Matthew Boulton of Soho
" I would not be understood as saying that there is not what may be called a genius for business, an extraordinary capacity for affairs, quickness and comprehension united, an insight into character, an acquaintance with a number of particular circumstances, a variety of expedients, a tact for finding out what will do."HAZLITT.
WATT'S situation was not in reality as desperate as might appear from the account that has just been given. For when the crisis came he was not entirely dependent on Roebuck for support. Among Roebuck's friends in his Birmingham days was Matthew Boulton the big hardware manufacturer. Boulton was not merely a competent scientist and a keen patron of the arts; he was, without doubt, the greatest industrial organiser of the century. Roebuck had tried to persuade him to join him in his excursions into coal-mining, but Boulton was fully occupied with his own factory at Birmingham and had wisely declined. The two men continued good friends, and when Roebuck heard of Watt's invention he naturally told Boulton about it, for he knew that he too had been doing some experiments on " fire-engines " with a view to introducing them into his own works. Boulton's interest was at once aroused, and he invited Watt to come and see him. In I767 Watt went, but Boulton was away, and it was his friend, Dr. Small, who showed him over the factory. Boulton had been for some five years installed in his magnificent premises at Soho, two miles north of Birmingham. The inspection of this most up-to-date of modern factories made a great impression on Watt. There was a quality about its ordered efficiency that he had never met with before. Roebuck and his works seemed crude and feeble beside this creation of the organiser's genius. And he was equally delighted with Dr. Small.
Small was a man after Watt's own heart. He t was an ingenious scientist with a taste for mechanical invention, and the agility of his mind and the keenness of his perception enabled him to fathom Watt's character, to follow, or even to anticipate, his moods, and to appreciate the quality of his work. He was quick to understand exactly how much progress Watt had made, where he was certain and where he was still guessing, and he was instantly at his side, viewing the problem from the same angle, and never needed to be brought laboriously up-to-date. He fully shared that passion for perfection in design, that acute sense of beauty in machinery which was the cause of so much friction between Watt and those of his colleagues who were out of sympathy with this side of his character. There is more real intimacy in his letters than in those of any other of Watt's correspondents.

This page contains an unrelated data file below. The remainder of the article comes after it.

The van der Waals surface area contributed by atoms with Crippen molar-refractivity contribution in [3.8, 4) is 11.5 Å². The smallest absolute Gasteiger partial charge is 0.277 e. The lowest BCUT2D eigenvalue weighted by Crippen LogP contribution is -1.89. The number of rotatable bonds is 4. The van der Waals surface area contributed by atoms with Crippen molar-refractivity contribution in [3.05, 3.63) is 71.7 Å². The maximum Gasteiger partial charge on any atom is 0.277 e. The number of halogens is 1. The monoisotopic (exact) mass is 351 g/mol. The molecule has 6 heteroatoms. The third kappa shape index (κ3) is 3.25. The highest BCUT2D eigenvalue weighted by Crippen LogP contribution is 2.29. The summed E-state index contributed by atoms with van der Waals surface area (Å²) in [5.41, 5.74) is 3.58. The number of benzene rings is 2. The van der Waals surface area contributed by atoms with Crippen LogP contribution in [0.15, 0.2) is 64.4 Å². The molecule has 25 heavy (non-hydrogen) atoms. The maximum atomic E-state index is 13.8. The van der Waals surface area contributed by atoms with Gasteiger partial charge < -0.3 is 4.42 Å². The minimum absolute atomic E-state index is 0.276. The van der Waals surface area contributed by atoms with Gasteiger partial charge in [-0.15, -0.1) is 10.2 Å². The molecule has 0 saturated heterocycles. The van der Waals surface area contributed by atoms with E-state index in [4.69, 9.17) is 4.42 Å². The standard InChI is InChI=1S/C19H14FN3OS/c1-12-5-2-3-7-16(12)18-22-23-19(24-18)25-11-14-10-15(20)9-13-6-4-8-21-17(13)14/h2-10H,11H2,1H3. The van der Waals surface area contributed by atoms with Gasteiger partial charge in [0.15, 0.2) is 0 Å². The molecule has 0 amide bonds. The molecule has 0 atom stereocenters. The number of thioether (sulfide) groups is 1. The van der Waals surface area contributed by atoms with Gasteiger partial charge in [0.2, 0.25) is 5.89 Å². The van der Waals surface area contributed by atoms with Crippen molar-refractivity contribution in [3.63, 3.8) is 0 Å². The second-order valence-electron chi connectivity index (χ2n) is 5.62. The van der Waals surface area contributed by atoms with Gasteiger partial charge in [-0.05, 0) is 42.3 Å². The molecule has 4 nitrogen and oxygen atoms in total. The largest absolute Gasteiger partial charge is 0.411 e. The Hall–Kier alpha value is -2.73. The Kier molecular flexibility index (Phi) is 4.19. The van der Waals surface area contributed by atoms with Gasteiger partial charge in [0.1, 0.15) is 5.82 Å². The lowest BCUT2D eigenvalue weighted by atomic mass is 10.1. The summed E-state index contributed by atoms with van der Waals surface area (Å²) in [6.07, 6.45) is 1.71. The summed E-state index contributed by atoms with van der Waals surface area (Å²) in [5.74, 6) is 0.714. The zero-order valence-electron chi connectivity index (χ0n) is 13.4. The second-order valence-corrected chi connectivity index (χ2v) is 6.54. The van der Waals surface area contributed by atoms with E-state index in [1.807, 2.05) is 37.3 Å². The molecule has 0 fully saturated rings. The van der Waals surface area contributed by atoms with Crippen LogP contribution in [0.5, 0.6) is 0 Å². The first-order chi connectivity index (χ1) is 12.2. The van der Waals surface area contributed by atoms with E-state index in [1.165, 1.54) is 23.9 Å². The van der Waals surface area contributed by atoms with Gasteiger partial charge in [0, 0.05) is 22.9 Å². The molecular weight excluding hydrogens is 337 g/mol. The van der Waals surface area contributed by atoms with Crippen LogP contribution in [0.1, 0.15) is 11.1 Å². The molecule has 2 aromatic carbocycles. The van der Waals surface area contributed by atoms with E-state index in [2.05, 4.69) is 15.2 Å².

Watt came away from Soho with his eyes opened. He had been given a glimpse of a world that was new to him, and to which he instinctively felt that he belonged. But already he was pledged to Roebuck. He suffered all the torments of a young man who marries in his own narrow circle and, on passing out into a wider sphere, sees at once that he has married too soon. At the same time he was absolutely loyal to the partner he had chosen. Boulton and Small were just as eager to capture him as he was to join them, if he could do so without being unfair to Roebuck. " Before I knew your connection with Dr. R.," wrote Small, "my idea was, that you should settle here, and that Boulton and I should assist you as much as we could, which in any case we will most certainly do." The most that Roebuck would consider, when the case was put to him, was to allow Boulton a limited share in the business, which would have put him in the position of an inferior partner, and would have prevented that close co-operation between inventor and manufacturer which Boulton regarded as essential. Boult on very rightly mistrusted Roebuck's business ability, and, realising that he was out of sympathy with Watt and did not understand how to make things easy for him, he wanted to get the unhappy engineer under his own protection.
Watt talked over his troubles with his friend, Professor Jardine, who then went to sound Roebuck again. The letter in which he reported to Watt the results of his interview is full of interest. " I waited to find, without direct inquiry, if he had in any respect consented to the proposal from the South; but understand, that the more he is convinced of the practicability of the scheme, the keener he is of carrying it to practice yourselves for your mutual advantage. . . . And, therefore, my opinion is, James, that you will find it necessary, on account of your intimate connection, to fall in with his senti ments...." Then he touched on the point that hurt Watt most of all. " The very nature of your improvements is such that it is im possible it can fail to succeed much to your interest, even though it should not be carried to such perfection as might be expected from the gentleman in the South's assistance." But James was miserable at the prospect of losing Boulton's help and with it the hope of perfection, and he pressed Roebuck until he made a definite offer. It was a very poor one} amounting only to a share in the engine as regards the three counties of Warwick, Stafford and Derby.
Boulton's reply to Watt is a masterpiece. The tone is firm and decisive, suggesting the strong man of business who knows his own mind and shrinks from no responsibility, however great. His was the strength that Watt was craving for to lift the burden of anxiety from his shoulders. " It would not be worth my while to make for three counties only; but I find it very well worth my while to make for all the world." And Watt knew that it was not an idle boast; he could do it if he wanted to. At the same time he showed a subtle appreciation of the causes of Watt's distress. While professing to be giving his view of the proper way of running the business, he painted a picture which was the ideal of Watt's dreams. " My idea was to settle a manufactory near to my own, by the side of our canal, where I would erect all the conveniences necessary for the completion of engines, and from which manufactory we would serve all the world with engines of all sizes. By these means and your assistance we could engage and instruct some excellent workmen, who . . . could execute the invention 20 per cent. cheaper than it would be otherwise executed, and with as great a differ ence of accuracy as there is between the black smith and the mathematical-instrument-maker." And the letter concluded ambiguously, leaving a loophole for fresh negotiations.